WASHINGTON, Dec. 12, 2016 - Congress has left town for the holidays, but not before averting a government shutdown at the last minute by passing a short-term spending bill late Friday night. The continuing resolution will keep USDA, FDA, EPA and the rest of agencies running through Apr. 28.

Contained in the four-month CR are measures important to the agriculture sector, including a provision to make sure that USDA’s Farm Service Agency will be able to meet the rising demand for loans and loan guarantees. Weak farm income and the rising demand for credit has put the FSA under abnormally high pressure to provide the credit.

On Saturday the Senate approved legislation containing California drought relief. The provision allows more water to be redirected from rivers into the Central Valley Project before it can flow out into the ocean and provides for speedier approval of new water storage facilities.

Curbs on global trade remain high. The volume of new trade restrictions being erected by countries across the globe remains high, according to a newly released report from the World Trade Organization. That’s especially troubling when coupled with data that shows a severe drop in international commerce.
From October 2015 through October 2016, there were an average of 15 new major trade-restrictive measures put in place by countries. That’s about the same as the previous 12-month period.
The WTO recently predicted a hike in world trade growth of just 1.7 percent this year. That’s down substantially from a previous forecast of 2.8 percent.
“If this revised forecast is realized, this would mark the slowest pace of trade and output growth since the financial crisis of 2009,” the report concluded.
Trump says goal is to make EPA more business friendly. President-elect Donald Trump, in a Fox News interview Sunday, said a shakeup is needed at the EPA to make the agency more efficient and less of a drag on U.S. businesses.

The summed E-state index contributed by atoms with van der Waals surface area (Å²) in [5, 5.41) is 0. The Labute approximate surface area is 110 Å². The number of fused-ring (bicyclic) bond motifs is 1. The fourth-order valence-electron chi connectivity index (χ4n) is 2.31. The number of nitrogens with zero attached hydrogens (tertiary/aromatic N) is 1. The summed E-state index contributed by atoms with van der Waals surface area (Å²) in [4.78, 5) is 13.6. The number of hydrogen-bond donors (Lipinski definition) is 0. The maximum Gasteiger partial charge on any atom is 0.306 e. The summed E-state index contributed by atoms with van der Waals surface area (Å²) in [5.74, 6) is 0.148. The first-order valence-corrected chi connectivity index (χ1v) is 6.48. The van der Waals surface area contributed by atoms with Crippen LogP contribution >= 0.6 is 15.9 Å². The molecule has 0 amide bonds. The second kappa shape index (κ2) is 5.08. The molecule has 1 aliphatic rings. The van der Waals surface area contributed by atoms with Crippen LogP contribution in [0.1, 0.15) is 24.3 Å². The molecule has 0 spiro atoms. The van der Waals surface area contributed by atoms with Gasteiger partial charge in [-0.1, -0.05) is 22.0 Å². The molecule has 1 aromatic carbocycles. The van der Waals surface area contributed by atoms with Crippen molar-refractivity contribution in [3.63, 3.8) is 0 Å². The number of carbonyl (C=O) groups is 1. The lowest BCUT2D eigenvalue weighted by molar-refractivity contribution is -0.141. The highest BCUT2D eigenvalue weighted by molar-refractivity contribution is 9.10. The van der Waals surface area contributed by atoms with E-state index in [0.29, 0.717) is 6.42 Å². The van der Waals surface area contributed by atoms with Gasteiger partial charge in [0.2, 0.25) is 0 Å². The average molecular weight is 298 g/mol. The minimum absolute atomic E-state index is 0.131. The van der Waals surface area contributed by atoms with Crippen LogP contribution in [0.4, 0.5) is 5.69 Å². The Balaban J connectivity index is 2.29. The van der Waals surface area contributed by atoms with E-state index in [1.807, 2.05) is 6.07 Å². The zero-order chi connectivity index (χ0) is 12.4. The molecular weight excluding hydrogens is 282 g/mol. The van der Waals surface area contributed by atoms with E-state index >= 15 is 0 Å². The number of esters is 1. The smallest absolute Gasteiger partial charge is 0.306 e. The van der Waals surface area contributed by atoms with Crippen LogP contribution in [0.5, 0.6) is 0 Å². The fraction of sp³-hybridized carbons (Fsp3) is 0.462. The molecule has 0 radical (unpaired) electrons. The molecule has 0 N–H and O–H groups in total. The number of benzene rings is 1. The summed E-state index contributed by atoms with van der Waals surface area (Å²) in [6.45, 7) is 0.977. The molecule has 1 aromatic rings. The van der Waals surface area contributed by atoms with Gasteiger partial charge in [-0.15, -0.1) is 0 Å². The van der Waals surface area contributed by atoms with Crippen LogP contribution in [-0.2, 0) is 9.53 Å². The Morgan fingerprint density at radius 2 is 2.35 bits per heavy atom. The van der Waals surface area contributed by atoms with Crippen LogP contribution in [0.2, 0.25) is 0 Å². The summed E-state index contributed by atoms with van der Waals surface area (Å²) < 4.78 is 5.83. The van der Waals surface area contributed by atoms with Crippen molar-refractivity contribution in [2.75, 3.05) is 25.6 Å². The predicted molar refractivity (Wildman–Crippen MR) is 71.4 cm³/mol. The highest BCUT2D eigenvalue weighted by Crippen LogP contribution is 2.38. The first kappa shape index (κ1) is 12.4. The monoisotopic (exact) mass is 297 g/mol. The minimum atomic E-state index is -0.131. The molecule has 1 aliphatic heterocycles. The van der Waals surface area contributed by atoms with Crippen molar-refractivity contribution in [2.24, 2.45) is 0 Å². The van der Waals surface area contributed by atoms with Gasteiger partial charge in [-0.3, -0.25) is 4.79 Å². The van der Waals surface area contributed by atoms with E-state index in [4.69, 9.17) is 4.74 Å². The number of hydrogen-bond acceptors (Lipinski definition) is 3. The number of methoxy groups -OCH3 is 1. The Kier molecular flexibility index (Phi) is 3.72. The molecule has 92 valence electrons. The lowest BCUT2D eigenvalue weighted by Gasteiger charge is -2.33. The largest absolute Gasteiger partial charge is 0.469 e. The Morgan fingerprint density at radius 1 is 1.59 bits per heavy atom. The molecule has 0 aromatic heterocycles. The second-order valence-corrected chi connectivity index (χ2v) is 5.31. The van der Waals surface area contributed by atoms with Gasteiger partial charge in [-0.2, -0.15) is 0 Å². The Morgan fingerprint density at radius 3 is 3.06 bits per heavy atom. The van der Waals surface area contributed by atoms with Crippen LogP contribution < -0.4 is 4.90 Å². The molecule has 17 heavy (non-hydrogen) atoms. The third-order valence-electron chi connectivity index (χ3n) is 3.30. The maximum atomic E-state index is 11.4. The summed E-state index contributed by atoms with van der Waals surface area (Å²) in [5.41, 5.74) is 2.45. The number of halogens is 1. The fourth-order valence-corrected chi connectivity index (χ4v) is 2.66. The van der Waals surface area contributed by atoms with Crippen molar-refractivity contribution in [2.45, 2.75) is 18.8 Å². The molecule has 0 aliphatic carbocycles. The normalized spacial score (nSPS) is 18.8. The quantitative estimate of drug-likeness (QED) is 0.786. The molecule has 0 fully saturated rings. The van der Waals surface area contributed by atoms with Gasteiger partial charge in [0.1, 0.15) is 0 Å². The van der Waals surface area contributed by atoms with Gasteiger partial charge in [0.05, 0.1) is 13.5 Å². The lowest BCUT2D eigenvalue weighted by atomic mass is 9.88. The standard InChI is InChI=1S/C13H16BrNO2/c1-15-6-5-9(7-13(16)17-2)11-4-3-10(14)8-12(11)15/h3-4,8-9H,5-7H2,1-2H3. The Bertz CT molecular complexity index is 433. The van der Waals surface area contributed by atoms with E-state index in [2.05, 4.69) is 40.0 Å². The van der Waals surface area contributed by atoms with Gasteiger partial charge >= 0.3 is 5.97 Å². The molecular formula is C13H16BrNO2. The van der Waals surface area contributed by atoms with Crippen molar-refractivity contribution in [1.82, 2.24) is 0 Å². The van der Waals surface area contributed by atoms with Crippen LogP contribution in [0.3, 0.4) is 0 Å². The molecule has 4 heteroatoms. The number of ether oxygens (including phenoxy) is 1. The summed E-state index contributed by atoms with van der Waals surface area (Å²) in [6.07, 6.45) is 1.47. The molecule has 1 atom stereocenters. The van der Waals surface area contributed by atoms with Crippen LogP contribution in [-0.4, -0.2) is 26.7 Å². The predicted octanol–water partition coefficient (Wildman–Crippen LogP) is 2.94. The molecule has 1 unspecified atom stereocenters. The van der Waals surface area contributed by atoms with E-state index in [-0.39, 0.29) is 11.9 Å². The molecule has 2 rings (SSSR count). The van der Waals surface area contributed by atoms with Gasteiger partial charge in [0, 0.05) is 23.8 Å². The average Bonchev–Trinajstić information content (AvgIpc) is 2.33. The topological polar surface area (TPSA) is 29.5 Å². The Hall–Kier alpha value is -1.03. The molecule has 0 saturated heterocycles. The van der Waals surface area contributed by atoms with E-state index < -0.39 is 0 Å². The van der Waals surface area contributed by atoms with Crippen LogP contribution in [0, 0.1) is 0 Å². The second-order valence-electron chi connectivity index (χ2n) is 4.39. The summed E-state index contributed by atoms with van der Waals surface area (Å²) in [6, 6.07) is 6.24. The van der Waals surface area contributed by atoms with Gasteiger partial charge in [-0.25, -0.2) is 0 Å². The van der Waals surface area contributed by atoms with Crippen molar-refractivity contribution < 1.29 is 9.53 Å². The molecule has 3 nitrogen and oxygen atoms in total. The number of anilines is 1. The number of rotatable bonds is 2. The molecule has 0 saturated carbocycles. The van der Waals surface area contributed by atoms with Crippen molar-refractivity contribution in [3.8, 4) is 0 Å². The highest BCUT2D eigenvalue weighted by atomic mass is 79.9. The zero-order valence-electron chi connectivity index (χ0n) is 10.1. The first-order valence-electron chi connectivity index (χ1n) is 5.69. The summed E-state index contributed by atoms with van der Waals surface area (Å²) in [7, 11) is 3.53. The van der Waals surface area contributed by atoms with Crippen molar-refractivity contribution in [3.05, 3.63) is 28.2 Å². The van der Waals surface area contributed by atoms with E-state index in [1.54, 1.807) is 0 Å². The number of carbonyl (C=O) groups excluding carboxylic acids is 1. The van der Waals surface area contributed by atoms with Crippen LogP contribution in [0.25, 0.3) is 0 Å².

“I do know this: other countries are eating our lunch,” Trump said. “If you look at what China is doing, if you look at what -- I could name country after country.  You look at what's happening in Mexico where our people -- just our plants are being built.  They don't wait ten years to get an approval to build a plant, OK?  They build it like the following day or the following week.”
As to whether or not to pull the U.S. out of the Paris Climate Agreement, Trump said he’s undecided.  
“Now, Paris, I’m studying,” he said. “I do say this -- I don't want that agreement to put us at a competitive disadvantage with other countries.  As you know, there are different times and different time limits on that agreement.  I don't want that to give China or other countries signing agreements and advantage over us.”
John Block: It’s up to Trump administration to finish 2014 farm bill. Former Agriculture Secretary John Block on Friday decried the USDA’s lack of progress in reorganizing the department to install a trade undersecretary position, which was mandated in the 2014 farm bill.
“There is a lot of talk today about the next Farm Bill,” Block said in a statement released by OFW Law, where he is senior policy advisor. “What will be in it?  When will it get done?  But I think the agriculture industry should remind the new Secretary of Agriculture when Donald Trump takes office that the last Farm Bill had an important provision that was never implemented.”
A long list of influential farm groups, such as the American Farm Bureau Federation, American Meat Institute, National Corn Growers, United Fresh Produce Association and Western Growers Association, have been keeping up the pressure on USDA to create the new agency head. Agriculture Secretary Tom Vilsack has said repeatedly that it’s an extremely complicated process and might be better if it were not done until the next administration is in place.
“There are trade opportunities and challenges today that we did not imagine in 1978,” said Block. “We need an experienced trader at the Under Secretary level to focus on agriculture trade. We are facing challenges every day to keep markets open and gain access to new markets. There are trade disputes with China all the time but, for agriculture, that market is essential.”
Vilsack and Rogers honored for efforts to reduce global hunger. USDA Secretary Tom Vilsack and Rep. Hal Rogers, chairman of the House Appropriations Committee were honored last week at a dinner event by the U.S. Global Leadership Coalition for their “leadership and support for U.S. foreign assistance programs.”
Vilsack, at the event, said, “We can empower farmers all over the world to be better farmers. We are going to make those countries more secure and more economically prosperous. We are making sure there are fewer hungry children and at the end of the day every one of you is going to be safer.”
Several congratulations were delivered via video during the ceremony, including one from President Barack Obama.


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